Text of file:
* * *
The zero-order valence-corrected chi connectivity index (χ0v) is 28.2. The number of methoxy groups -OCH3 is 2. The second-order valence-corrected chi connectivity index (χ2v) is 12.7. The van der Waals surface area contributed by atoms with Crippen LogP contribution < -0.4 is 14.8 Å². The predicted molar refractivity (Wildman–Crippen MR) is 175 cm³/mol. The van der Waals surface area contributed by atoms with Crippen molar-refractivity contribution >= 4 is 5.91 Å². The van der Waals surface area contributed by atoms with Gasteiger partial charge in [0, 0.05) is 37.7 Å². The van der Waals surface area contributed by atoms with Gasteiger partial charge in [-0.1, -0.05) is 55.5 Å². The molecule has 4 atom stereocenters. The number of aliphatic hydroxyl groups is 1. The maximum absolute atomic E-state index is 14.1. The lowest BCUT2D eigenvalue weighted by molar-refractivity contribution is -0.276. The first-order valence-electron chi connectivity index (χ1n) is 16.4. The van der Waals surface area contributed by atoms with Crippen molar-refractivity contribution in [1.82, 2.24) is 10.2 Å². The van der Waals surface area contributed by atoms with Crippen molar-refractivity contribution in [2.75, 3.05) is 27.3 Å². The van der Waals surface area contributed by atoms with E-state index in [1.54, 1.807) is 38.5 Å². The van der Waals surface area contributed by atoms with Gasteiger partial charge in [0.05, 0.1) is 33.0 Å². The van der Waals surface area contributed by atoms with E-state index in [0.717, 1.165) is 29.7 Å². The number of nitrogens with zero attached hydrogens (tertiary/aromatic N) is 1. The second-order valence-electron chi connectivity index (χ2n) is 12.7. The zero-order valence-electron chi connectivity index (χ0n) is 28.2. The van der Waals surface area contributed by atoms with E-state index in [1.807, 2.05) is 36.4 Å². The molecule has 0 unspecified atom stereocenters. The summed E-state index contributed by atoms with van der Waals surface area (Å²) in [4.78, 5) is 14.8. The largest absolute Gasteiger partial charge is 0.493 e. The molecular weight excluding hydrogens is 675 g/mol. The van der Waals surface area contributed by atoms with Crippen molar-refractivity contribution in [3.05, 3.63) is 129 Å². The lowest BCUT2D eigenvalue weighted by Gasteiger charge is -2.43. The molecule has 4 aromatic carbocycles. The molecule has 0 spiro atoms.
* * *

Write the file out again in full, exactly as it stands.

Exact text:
The zero-order valence-corrected chi connectivity index (χ0v) is 28.2. The number of methoxy groups -OCH3 is 2. The second-order valence-corrected chi connectivity index (χ2v) is 12.7. The van der Waals surface area contributed by atoms with Crippen LogP contribution < -0.4 is 14.8 Å². The predicted molar refractivity (Wildman–Crippen MR) is 175 cm³/mol. The van der Waals surface area contributed by atoms with Crippen molar-refractivity contribution >= 4 is 5.91 Å². The van der Waals surface area contributed by atoms with Gasteiger partial charge in [0, 0.05) is 37.7 Å². The van der Waals surface area contributed by atoms with Gasteiger partial charge in [-0.1, -0.05) is 55.5 Å². The molecule has 4 atom stereocenters. The number of aliphatic hydroxyl groups is 1. The maximum absolute atomic E-state index is 14.1. The lowest BCUT2D eigenvalue weighted by molar-refractivity contribution is -0.276. The first-order valence-electron chi connectivity index (χ1n) is 16.4. The van der Waals surface area contributed by atoms with Crippen molar-refractivity contribution in [1.82, 2.24) is 10.2 Å². The van der Waals surface area contributed by atoms with Crippen molar-refractivity contribution in [2.75, 3.05) is 27.3 Å². The van der Waals surface area contributed by atoms with E-state index in [1.54, 1.807) is 38.5 Å². The van der Waals surface area contributed by atoms with Gasteiger partial charge in [0.05, 0.1) is 33.0 Å². The van der Waals surface area contributed by atoms with E-state index in [0.717, 1.165) is 29.7 Å². The number of nitrogens with zero attached hydrogens (tertiary/aromatic N) is 1. The second-order valence-electron chi connectivity index (χ2n) is 12.7. The zero-order valence-electron chi connectivity index (χ0n) is 28.2. The van der Waals surface area contributed by atoms with E-state index in [1.807, 2.05) is 36.4 Å². The molecule has 0 unspecified atom stereocenters. The summed E-state index contributed by atoms with van der Waals surface area (Å²) in [4.78, 5) is 14.8. The largest absolute Gasteiger partial charge is 0.493 e. The molecular weight excluding hydrogens is 675 g/mol. The van der Waals surface area contributed by atoms with Crippen molar-refractivity contribution in [3.05, 3.63) is 129 Å². The lowest BCUT2D eigenvalue weighted by Gasteiger charge is -2.43. The molecule has 4 aromatic carbocycles. The molecule has 0 spiro atoms.